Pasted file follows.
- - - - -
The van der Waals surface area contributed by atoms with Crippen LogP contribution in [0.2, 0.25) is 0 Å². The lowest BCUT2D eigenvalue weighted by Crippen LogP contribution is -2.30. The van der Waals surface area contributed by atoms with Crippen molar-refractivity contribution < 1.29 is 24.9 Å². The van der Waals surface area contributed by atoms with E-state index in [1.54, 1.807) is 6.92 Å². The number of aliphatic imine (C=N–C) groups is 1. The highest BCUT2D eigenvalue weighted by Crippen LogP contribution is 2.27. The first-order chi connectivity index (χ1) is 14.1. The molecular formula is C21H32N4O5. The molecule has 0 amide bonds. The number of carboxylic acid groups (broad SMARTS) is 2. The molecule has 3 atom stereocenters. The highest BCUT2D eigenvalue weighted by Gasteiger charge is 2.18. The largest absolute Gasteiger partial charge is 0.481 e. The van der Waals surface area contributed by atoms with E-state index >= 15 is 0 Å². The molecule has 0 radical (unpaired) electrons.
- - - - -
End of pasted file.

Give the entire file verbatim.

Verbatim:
The van der Waals surface area contributed by atoms with Crippen LogP contribution in [0.2, 0.25) is 0 Å². The lowest BCUT2D eigenvalue weighted by Crippen LogP contribution is -2.30. The van der Waals surface area contributed by atoms with Crippen molar-refractivity contribution < 1.29 is 24.9 Å². The van der Waals surface area contributed by atoms with E-state index in [1.54, 1.807) is 6.92 Å². The number of aliphatic imine (C=N–C) groups is 1. The highest BCUT2D eigenvalue weighted by Crippen LogP contribution is 2.27. The first-order chi connectivity index (χ1) is 14.1. The molecular formula is C21H32N4O5. The molecule has 0 amide bonds. The number of carboxylic acid groups (broad SMARTS) is 2. The molecule has 3 atom stereocenters. The highest BCUT2D eigenvalue weighted by Gasteiger charge is 2.18. The largest absolute Gasteiger partial charge is 0.481 e. The van der Waals surface area contributed by atoms with E-state index >= 15 is 0 Å². The molecule has 0 radical (unpaired) electrons.